Whole cake (18 cm mold):
1135 calories; 27.2 g protein; 43.2 g fat; 154.6 g carbohydrate; 152.4 g net carbs; 231 mg sodium; 713 mg cholesterol; 2.2 g fiber
80 g sugar
1 tsp maple syrup
80 g all-purpose flour
10 g katakuriko potato starch (or corn starch, tapioca starch, rice flour)
30 g unsalted butter
2 tbsp milk
Preheat oven to 325 F (160-165 C).
Thinly spread butter (not included in ingredient list above) on the bottom and sides of cake mold, and line with paper.
Mix flour and potato starch well, and sift 3 times (at least 2 times).
Break eggs in a mixing bowl.
(While beating and mixing in sugar, remove egg mixture from hot water when it becomes somewhat warmer than body temperature.)
Meanwhile, remove hot water pot from heat, discard water as necessary, and place butter + milk container in hot water to melt butter.
Remove from hot water when butter is completely melted, and keep warm (ideally, hotter than bathwater).
Sift in half of flour + potato starch mixture.
Starting from the far end of mixing bowl, move whisk along the bottom toward you, bring into the air while scooping, and let the batter-to-be fall through whisk wires back into the bowl.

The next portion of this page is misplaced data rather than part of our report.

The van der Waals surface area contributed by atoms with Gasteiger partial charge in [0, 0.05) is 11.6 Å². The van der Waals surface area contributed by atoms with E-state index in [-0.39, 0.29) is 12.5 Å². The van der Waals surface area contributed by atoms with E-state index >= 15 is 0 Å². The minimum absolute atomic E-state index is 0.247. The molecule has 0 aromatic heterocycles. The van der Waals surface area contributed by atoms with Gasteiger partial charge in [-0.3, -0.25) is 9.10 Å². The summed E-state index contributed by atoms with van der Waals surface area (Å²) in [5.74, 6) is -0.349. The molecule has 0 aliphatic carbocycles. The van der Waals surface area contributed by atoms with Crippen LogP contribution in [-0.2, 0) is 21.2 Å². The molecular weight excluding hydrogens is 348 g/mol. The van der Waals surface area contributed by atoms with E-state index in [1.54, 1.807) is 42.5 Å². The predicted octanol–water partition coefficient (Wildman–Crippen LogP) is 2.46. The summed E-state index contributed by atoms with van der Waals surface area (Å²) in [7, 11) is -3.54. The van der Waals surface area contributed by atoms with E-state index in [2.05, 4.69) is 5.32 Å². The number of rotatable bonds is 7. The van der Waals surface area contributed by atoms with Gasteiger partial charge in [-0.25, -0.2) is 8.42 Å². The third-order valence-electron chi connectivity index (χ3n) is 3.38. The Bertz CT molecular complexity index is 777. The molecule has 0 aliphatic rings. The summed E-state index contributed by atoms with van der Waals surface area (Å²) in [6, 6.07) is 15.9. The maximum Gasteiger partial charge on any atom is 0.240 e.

Pour batter into mold from 20+cm above kitchen counter.
Bake for 40-45 minutes, or until an inserted skewer comes out clean when removed.
Drop the cake from 20-30 cm above kitchen counter to let out hot air in the sponge.
(This prevents it from shrinking while cooling.)
Let the sponge cool somewhat in mold, and take out of mold.
- If using cake flour, replacing some portion with other starch is not necessary. In Japan, hakurikiko (cake flour) is widely available. All-purpose flour in the US is churikiko (also called udonko [udon flour]) in Japan. By replacing around 15% of all-purpose flour with starch, a result similar to the sponge made with hakurikiko is achieved.
- Instead of maple syrup, honey or other syrup can be used. It is not essential, and can simply be skipped.
- In the above example, the egg mixture temperature was a bit too high (mixing bowl was kept in hot water too long). This results in a slightly taller sponge than usual, but the texture was not as fine as it should be ... while the difference is minor, temperature does affect the overall delicateness of the sponge.
- Use the freshest eggs possible!
- After pouring batter into the mold, some batter remains in the bowl. Scrape with a spatula and put it toward the edge of the mold. Putting this portion (thicker consistency) in the center makes the sponge center heavy.
- Misting the batter surface before baking helps to make the sponge surface flat. If a mister is not available, gently flatten batter with a spatula, if necessary.
- If keeping the sponge more than a half day before use, cover or store in a plastic bag.
Recipe with genoise sponge cake
- Ichigo no shootokeeki / layered sponge cake with strawberries
(Last updated: May 23, 2015)